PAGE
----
The generous giving of charity is one of the unique qualities of the Jewish people. In fact, A 2010 study at the University of Indiana found that as a group, Jewish philanthropy in the US far exceeds that of any other group.
“You shall surely open your hand to him,” (Devarim 15:8) is a Torah commandment to give charity.
“Do not close your heart or shut your hand to your needy brother.” (Devarim 15:7) means that turning a poor person away empty-handed is forbidden by the Torah.
Jewish law obligates every individual to give tzedaka – charity; even someone who he himself is supported by charity. Giving charity is not merely a correct distribution of wealth; it’s an opportunity for every Jew to become a “partner with G‑d.”
How we give charity is just as important important as how much we give.
the Talmud warns us, “Do not humiliate a beggar, God is beside him.”
Rabbi Eleazar said, “The reward paid for giving charity is directly related to the kindness with which it is given.”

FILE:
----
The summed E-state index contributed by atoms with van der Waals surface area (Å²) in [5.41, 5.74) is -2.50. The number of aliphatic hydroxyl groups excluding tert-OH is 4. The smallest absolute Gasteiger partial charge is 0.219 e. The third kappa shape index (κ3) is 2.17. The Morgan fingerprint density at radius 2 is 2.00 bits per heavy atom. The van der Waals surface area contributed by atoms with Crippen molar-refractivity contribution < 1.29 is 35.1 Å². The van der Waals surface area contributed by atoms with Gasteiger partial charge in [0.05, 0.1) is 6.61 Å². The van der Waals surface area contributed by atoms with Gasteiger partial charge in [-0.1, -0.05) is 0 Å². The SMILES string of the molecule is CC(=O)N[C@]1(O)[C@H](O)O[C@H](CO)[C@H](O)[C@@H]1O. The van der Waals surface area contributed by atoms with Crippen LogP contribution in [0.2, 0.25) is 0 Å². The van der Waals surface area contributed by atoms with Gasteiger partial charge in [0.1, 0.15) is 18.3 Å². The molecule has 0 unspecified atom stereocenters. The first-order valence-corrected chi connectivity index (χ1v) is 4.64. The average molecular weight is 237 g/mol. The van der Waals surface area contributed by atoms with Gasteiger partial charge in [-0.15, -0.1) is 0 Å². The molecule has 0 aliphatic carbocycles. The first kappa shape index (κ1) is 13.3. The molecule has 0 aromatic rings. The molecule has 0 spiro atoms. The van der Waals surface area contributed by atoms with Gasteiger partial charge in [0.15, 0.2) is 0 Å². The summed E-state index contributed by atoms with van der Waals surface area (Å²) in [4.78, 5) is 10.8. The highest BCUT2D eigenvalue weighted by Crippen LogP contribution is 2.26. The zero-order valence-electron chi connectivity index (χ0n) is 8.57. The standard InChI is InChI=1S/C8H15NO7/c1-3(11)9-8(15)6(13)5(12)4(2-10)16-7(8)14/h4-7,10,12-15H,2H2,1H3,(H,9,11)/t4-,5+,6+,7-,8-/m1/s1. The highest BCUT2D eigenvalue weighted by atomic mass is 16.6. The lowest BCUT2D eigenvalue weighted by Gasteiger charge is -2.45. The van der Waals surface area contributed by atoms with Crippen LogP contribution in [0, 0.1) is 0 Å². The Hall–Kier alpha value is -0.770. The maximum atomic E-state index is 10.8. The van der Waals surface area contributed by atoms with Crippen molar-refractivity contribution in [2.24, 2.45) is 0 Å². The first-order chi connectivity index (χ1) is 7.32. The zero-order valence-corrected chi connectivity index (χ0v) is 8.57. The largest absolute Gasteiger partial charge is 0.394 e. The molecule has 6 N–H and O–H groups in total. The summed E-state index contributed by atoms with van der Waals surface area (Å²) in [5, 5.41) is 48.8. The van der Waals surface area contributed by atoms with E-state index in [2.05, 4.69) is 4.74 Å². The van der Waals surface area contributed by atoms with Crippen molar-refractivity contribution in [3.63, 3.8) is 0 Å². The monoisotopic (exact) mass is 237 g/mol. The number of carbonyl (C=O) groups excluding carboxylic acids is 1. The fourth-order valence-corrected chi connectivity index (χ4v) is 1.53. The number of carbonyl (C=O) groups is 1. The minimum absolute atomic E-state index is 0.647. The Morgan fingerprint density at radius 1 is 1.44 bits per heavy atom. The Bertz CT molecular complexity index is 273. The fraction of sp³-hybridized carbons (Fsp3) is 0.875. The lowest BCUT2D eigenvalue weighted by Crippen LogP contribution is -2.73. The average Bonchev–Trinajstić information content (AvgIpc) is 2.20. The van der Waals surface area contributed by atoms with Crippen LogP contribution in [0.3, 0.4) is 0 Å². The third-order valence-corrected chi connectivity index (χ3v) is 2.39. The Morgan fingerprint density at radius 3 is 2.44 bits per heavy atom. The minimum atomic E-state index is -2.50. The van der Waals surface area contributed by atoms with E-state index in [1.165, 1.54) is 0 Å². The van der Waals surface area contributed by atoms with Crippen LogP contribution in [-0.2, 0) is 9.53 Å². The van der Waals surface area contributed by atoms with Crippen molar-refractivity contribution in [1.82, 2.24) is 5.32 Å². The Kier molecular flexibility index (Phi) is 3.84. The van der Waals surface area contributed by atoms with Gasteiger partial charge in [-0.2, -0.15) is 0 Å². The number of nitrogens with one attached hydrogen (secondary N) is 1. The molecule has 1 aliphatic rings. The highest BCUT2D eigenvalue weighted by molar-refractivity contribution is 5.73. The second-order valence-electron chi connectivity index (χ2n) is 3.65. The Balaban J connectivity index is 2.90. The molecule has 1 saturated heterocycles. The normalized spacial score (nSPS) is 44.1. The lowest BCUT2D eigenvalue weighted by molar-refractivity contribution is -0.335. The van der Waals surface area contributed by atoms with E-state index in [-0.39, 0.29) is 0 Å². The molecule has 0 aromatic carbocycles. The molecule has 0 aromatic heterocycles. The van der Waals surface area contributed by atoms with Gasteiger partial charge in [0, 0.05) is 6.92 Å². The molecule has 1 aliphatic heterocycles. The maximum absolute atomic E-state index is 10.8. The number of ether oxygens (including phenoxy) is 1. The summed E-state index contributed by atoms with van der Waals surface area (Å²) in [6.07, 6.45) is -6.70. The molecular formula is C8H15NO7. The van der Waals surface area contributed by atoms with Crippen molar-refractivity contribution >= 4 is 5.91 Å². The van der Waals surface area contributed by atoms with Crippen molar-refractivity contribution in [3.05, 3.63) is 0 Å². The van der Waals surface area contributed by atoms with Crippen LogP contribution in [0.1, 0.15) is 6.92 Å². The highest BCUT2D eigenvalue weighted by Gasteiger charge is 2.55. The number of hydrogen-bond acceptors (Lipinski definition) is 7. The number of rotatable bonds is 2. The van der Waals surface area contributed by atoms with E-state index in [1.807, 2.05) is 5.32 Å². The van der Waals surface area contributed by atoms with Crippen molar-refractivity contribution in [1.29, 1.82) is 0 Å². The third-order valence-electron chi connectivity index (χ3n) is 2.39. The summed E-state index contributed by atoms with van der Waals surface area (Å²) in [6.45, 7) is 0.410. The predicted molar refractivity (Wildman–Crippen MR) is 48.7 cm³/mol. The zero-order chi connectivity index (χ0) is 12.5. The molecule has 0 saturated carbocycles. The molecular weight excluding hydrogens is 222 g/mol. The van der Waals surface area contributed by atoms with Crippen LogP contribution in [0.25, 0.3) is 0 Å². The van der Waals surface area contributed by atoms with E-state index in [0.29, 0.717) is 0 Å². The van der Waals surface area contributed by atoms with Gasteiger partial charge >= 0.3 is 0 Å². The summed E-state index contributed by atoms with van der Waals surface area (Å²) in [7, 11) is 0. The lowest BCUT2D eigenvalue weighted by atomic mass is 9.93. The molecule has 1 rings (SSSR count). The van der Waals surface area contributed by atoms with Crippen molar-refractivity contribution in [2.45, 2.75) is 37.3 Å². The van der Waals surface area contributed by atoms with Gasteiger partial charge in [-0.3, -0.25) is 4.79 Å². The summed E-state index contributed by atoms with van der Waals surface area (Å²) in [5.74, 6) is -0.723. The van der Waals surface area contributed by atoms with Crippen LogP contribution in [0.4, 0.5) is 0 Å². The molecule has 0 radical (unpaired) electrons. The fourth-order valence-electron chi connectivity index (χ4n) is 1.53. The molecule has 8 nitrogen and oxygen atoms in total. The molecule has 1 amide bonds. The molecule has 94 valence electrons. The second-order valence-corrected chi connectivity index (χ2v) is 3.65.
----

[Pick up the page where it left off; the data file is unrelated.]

In Devarim 15:10 the Torah cautions, “Your heart shall not be grieved when you give.”
When there are people in need who are less fortunate than us we must know that G‑d could have easily provided them with everything they need instead of sending them to us for help. Actually, that person is suffering poverty in order to give us the privilege of fulfilling G-d’s will and partner with Him!
Jews traditionally give charity to thank Hashem in good times and to use it in times of trouble as a merit for salvation. The Talmudic sages taught that when R’ Yochanan had a dream that his nephews would suffer great monetary loss in the coming year, he urged them to give charity to nullify the decree.